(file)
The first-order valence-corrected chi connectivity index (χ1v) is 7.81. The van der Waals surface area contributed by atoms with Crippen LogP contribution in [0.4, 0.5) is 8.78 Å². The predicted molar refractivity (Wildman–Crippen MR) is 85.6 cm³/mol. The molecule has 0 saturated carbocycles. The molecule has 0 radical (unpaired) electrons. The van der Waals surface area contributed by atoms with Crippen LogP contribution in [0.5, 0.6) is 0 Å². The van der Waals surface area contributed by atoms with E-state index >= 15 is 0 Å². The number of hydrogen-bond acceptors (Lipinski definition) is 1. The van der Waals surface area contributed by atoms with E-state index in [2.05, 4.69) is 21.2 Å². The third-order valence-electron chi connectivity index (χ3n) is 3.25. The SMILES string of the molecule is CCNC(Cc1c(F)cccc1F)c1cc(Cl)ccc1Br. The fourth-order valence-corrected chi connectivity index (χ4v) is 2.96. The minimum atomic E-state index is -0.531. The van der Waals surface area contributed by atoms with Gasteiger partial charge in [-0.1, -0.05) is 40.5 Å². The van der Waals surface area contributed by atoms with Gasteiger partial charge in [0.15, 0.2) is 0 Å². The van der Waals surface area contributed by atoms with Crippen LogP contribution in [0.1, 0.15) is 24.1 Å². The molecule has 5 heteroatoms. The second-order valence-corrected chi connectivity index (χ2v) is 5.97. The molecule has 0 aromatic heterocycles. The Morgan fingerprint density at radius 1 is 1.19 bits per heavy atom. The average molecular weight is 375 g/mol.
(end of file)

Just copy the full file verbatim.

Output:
The first-order valence-corrected chi connectivity index (χ1v) is 7.81. The van der Waals surface area contributed by atoms with Crippen LogP contribution in [0.4, 0.5) is 8.78 Å². The predicted molar refractivity (Wildman–Crippen MR) is 85.6 cm³/mol. The molecule has 0 saturated carbocycles. The molecule has 0 radical (unpaired) electrons. The van der Waals surface area contributed by atoms with Crippen LogP contribution in [0.5, 0.6) is 0 Å². The van der Waals surface area contributed by atoms with E-state index >= 15 is 0 Å². The number of hydrogen-bond acceptors (Lipinski definition) is 1. The van der Waals surface area contributed by atoms with E-state index in [2.05, 4.69) is 21.2 Å². The third-order valence-electron chi connectivity index (χ3n) is 3.25. The SMILES string of the molecule is CCNC(Cc1c(F)cccc1F)c1cc(Cl)ccc1Br. The fourth-order valence-corrected chi connectivity index (χ4v) is 2.96. The minimum atomic E-state index is -0.531. The van der Waals surface area contributed by atoms with Gasteiger partial charge in [-0.1, -0.05) is 40.5 Å². The van der Waals surface area contributed by atoms with Gasteiger partial charge in [0.15, 0.2) is 0 Å². The van der Waals surface area contributed by atoms with Crippen LogP contribution in [0.1, 0.15) is 24.1 Å². The molecule has 5 heteroatoms. The second-order valence-corrected chi connectivity index (χ2v) is 5.97. The molecule has 0 aromatic heterocycles. The Morgan fingerprint density at radius 1 is 1.19 bits per heavy atom. The average molecular weight is 375 g/mol.